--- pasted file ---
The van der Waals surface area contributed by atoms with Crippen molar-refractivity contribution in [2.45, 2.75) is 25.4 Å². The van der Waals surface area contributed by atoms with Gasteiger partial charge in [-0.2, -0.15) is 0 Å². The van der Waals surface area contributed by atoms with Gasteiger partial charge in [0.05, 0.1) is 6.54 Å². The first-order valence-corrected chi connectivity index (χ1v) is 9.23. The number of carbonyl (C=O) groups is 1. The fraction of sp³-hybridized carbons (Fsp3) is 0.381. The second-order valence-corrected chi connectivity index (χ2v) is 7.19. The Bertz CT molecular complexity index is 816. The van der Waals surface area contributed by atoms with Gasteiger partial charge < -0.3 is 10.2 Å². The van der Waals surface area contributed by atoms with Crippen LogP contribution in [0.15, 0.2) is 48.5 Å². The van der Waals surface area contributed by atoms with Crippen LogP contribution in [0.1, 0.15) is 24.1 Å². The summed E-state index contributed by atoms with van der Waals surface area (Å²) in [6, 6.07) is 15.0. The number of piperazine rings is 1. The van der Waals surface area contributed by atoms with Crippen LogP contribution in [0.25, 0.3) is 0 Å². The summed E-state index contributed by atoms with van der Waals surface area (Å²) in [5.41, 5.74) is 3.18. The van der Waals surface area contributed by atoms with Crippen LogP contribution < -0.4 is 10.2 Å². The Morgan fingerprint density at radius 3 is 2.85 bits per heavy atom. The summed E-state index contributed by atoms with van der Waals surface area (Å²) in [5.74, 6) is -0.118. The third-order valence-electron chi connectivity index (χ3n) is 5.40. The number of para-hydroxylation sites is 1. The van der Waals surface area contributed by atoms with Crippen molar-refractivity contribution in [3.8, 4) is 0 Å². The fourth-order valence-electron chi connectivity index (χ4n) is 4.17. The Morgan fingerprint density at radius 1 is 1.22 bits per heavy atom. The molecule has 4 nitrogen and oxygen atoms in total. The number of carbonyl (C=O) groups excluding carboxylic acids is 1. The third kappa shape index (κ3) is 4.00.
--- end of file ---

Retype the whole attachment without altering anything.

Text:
The van der Waals surface area contributed by atoms with Crippen molar-refractivity contribution in [2.45, 2.75) is 25.4 Å². The van der Waals surface area contributed by atoms with Gasteiger partial charge in [-0.2, -0.15) is 0 Å². The van der Waals surface area contributed by atoms with Gasteiger partial charge in [0.05, 0.1) is 6.54 Å². The first-order valence-corrected chi connectivity index (χ1v) is 9.23. The number of carbonyl (C=O) groups is 1. The fraction of sp³-hybridized carbons (Fsp3) is 0.381. The second-order valence-corrected chi connectivity index (χ2v) is 7.19. The Bertz CT molecular complexity index is 816. The van der Waals surface area contributed by atoms with Gasteiger partial charge < -0.3 is 10.2 Å². The van der Waals surface area contributed by atoms with Crippen LogP contribution in [0.15, 0.2) is 48.5 Å². The van der Waals surface area contributed by atoms with Crippen LogP contribution in [0.1, 0.15) is 24.1 Å². The summed E-state index contributed by atoms with van der Waals surface area (Å²) in [6, 6.07) is 15.0. The number of piperazine rings is 1. The van der Waals surface area contributed by atoms with Crippen LogP contribution in [0.25, 0.3) is 0 Å². The summed E-state index contributed by atoms with van der Waals surface area (Å²) in [5.41, 5.74) is 3.18. The van der Waals surface area contributed by atoms with Crippen LogP contribution < -0.4 is 10.2 Å². The Morgan fingerprint density at radius 3 is 2.85 bits per heavy atom. The summed E-state index contributed by atoms with van der Waals surface area (Å²) in [5.74, 6) is -0.118. The third-order valence-electron chi connectivity index (χ3n) is 5.40. The number of para-hydroxylation sites is 1. The van der Waals surface area contributed by atoms with Crippen molar-refractivity contribution in [3.8, 4) is 0 Å². The fourth-order valence-electron chi connectivity index (χ4n) is 4.17. The Morgan fingerprint density at radius 1 is 1.22 bits per heavy atom. The molecule has 4 nitrogen and oxygen atoms in total. The number of carbonyl (C=O) groups excluding carboxylic acids is 1. The third kappa shape index (κ3) is 4.00.